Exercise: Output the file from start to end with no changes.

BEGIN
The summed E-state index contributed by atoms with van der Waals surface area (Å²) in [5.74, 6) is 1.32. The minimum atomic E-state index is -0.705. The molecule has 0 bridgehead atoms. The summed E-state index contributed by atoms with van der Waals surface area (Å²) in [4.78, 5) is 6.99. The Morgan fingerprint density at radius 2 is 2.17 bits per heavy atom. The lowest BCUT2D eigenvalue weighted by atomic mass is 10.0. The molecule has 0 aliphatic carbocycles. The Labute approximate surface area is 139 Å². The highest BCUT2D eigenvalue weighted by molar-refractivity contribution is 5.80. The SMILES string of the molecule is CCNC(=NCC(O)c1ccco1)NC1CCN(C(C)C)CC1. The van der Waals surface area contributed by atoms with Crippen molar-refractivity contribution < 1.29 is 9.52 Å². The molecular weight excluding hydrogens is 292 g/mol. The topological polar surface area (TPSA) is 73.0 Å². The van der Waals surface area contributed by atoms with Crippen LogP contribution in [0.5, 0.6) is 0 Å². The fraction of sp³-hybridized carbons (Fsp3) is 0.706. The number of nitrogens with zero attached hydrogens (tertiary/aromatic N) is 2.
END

The summed E-state index contributed by atoms with van der Waals surface area (Å²) in [5.74, 6) is 1.32. The minimum atomic E-state index is -0.705. The molecule has 0 bridgehead atoms. The summed E-state index contributed by atoms with van der Waals surface area (Å²) in [4.78, 5) is 6.99. The Morgan fingerprint density at radius 2 is 2.17 bits per heavy atom. The lowest BCUT2D eigenvalue weighted by atomic mass is 10.0. The molecule has 0 aliphatic carbocycles. The Labute approximate surface area is 139 Å². The highest BCUT2D eigenvalue weighted by molar-refractivity contribution is 5.80. The SMILES string of the molecule is CCNC(=NCC(O)c1ccco1)NC1CCN(C(C)C)CC1. The van der Waals surface area contributed by atoms with Crippen molar-refractivity contribution < 1.29 is 9.52 Å². The molecular weight excluding hydrogens is 292 g/mol. The topological polar surface area (TPSA) is 73.0 Å². The van der Waals surface area contributed by atoms with Crippen LogP contribution in [0.5, 0.6) is 0 Å². The fraction of sp³-hybridized carbons (Fsp3) is 0.706. The number of nitrogens with zero attached hydrogens (tertiary/aromatic N) is 2.